Even if Roseanne Barr hadn't posted that nuclear tweet, let's be real: Roseanne wasn't getting an Emmy nomination for Outstanding Comedy Series. It's how it's always been and how it shall remain. (Laurie Metcalf was the sole Roseanne nominee in the major categories, for Outstanding Supporting Actress in a Comedy Series; the show was also nominated for a Creative Arts Emmy for editing.)
In its original 1998 to 1996 run, Roseanne did win four Emmys — but those were all awarded for acting accolades, not writing or overall categories. Back in the day, the Television Academy overlooked Roseanne in favor of snootier shows like Murphy Brown and Frasier, which felt like proof to its creator and viewers that Hollywood would forever dismiss "real Americans" for coastal elites. That's part of why Roseanne, with its dingy couch and unflinching looks at working-class struggles, felt like a revolution. With impactful episodes like "White Men Can't Kiss," in which DJ (Michael Fishman) wouldn't kiss a black girl, or "Crime and Punishment," when Dan kicked Fisher's (Matt Roth) ass for abusing Jackie (Laurie Metcalf), Roseanne frankly deserved some nominations in its first run.
Roseanne's equity is what led Whitney Cummings, producer of Roseanne 2.0, to take the job: she told TV Guide that she hoped that a compassionate portrait of the Conner family would help viewers see our shared commonalities instead of differences. It was a noble, perilous mission. But the revival was never going to get an Emmy nomination for Best Comedy, in part because it could never recapture the revolutionary edge of the original.
Culture, technology and the media business change by the minute. And although The Television Academy's 20,000-plus Emmy voters still have love for broadcast TV, all that innovation, opportunity and uncertainty impacts what's on screen. Two of this year's Best Comedy nominees come from streaming platforms — The Marvelous Mrs. Maisel on Amazon and GLOW on Netflix — and two others, Barry and likely winner Atlanta, are part of a thrilling disruption in the way stories are told on cable. Yes, other frontrunners Will & Grace (one Best Comedy win out of 16, not nominated this year) and black-ish (zero wins; eight noms, including one this year) put gay and black people, respectively, into the spotlight but diversity alone didn't land them recognition; they're well-written shows with strong actors and these shows take risks, like black-ish's "Juneteenth" episode, that keep things unpredictable.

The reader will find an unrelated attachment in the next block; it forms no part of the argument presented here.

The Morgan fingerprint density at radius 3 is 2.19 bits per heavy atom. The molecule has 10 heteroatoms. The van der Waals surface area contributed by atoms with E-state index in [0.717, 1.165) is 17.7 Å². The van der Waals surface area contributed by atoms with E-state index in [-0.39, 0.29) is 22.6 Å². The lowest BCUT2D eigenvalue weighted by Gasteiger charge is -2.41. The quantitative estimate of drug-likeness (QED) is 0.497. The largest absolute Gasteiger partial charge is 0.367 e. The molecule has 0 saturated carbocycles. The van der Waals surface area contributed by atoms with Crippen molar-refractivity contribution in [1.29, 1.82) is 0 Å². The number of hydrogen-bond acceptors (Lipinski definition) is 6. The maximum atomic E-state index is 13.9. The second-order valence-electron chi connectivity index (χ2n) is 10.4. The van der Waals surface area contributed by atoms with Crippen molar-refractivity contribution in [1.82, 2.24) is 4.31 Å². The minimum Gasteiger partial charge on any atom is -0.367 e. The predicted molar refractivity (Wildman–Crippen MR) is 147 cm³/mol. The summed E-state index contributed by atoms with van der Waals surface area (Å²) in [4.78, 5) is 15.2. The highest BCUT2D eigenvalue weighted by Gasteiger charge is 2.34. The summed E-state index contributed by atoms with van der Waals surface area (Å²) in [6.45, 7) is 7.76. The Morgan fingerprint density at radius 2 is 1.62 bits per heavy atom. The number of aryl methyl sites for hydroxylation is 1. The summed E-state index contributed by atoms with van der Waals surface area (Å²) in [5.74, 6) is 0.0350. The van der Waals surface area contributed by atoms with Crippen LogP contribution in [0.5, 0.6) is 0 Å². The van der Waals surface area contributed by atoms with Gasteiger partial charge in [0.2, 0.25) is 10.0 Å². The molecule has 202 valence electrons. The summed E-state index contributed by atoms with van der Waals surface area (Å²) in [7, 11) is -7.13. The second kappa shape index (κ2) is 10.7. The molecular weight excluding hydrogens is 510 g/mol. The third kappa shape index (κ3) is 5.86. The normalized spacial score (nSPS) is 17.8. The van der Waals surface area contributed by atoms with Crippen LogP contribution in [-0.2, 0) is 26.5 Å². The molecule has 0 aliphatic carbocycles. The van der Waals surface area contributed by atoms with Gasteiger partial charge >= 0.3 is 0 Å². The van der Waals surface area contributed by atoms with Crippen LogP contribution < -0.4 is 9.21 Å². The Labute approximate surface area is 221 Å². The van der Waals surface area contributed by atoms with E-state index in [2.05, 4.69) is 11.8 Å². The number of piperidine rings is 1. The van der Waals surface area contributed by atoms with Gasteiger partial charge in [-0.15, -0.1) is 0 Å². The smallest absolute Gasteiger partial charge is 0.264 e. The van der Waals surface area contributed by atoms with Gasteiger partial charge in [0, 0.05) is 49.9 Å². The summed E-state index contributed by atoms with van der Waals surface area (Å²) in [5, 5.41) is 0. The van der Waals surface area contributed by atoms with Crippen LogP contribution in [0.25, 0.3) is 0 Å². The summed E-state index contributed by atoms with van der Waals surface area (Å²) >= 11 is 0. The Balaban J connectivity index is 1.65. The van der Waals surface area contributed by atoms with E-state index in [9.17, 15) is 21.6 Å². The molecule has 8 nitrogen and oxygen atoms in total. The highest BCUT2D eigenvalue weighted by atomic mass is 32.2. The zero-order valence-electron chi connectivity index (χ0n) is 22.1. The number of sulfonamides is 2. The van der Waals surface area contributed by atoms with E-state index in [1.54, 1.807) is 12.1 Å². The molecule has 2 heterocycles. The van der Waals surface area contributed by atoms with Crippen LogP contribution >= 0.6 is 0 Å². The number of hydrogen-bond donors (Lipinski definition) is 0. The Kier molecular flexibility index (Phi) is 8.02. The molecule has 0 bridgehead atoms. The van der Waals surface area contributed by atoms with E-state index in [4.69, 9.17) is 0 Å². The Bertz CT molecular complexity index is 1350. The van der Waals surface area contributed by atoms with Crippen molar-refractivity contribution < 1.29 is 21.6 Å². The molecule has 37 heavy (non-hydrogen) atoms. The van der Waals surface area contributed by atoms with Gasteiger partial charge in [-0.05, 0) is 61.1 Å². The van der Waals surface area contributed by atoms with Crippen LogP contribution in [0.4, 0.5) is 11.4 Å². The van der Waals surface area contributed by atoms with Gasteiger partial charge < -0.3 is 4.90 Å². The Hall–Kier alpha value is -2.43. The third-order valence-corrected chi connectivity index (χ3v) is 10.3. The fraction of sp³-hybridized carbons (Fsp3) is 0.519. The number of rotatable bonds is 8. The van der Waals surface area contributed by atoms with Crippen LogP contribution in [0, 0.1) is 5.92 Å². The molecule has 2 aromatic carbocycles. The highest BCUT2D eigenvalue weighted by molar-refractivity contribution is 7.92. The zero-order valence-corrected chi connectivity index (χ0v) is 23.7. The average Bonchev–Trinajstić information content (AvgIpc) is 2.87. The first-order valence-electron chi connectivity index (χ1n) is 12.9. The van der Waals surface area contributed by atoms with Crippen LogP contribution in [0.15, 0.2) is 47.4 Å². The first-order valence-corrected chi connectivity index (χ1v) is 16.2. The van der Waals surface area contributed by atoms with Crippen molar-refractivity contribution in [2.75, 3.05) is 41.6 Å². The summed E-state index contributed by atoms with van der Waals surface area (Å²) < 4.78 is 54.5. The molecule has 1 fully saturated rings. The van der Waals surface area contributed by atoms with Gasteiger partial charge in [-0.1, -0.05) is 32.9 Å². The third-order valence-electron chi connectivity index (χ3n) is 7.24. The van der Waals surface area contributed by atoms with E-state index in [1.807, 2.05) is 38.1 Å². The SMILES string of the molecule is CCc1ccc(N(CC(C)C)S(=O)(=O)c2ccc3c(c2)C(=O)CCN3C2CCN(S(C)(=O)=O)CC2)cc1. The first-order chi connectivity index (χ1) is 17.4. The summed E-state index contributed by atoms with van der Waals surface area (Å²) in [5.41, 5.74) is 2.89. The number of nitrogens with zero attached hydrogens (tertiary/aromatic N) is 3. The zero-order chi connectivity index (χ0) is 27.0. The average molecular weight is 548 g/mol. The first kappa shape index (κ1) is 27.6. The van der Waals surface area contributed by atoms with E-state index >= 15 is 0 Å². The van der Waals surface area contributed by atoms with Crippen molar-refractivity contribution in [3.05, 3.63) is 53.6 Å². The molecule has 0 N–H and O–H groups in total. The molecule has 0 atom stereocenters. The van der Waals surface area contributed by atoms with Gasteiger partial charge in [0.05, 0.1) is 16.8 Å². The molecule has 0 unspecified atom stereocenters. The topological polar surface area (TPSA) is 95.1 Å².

Roseanne, by contrast, had significant problems in its reboot, starting with the premise that seemed more engineered to cause intrigue and shock rather than the conversation of eras past. So, Roseanne Conner is a Trump supporter — OK, fine. But facing a health crisis with no insurance and an addiction to opioids, Mrs. Conner never was able to articulate why she supported the candidate who's failed to fix either crisis. Mrs. Conner's politics, which everybody had been so hyped to at least see play out, just sort of fizzled after the first episode instead of becoming the talking point it could've been. Poor Jackie, who gave Roseanne three of its four Emmys (supporting comedy actress 1992-1994; Barr got the other one for best lead in 1994), seemed constantly undone for no reason and underused.
Roseanne's last two episodes, particularly its lovely and emotional finale, rang with the promise of better days but in totality, the reboot felt like a bunch of ideas shoehorned into an old concept revived for the sole purpose of cashing in on a trend. Which, hey, no judgment; everyone else is doing it after all. But its biggest creative gamble was that joke that fell horribly flat; you can't be the underdog, after all, if you're part of the current political majority. Populist appeal isn't enough to earn a seat inside the Microsoft Theater alongside all that sexier, more adventurous TV — particularly when most of it is designed to expand empathy and representation for more types of people rather than clamp down on it as Grandma Rosey seemed to prefer.
And then there's that tweet itself. It was cruel, it was unnecessary, and whether Barr knew it or not, its correlation of a black person with an ape reeked of hateful, dehumanizing prejudice that neither ABC or Barr's colleagues could abide by. Why ABC overlooked Barr's history of these kinds of sentiments, or at the very least neglected to seize her phone in the first place, will remain a mystery, but nevertheless, it was bad for business. It's bad branding. The Emmys, already treading water to keep afloat with younger, multicultural consumers who could be watching umpteen million other things, needs to align with a toxic figure as much as it needs to broadcast on Jupiter.
The Emmys honor the highest achievements in creativity, storytelling, hard work and technical skill, but they're also a gold standard of what culture deems important in the moment — a night to celebrate the best humans can do with this incredible medium. Roseanne's comeback wasn't even close, and the layers of grief its offscreen implosion conjures up weren't worth the cost either.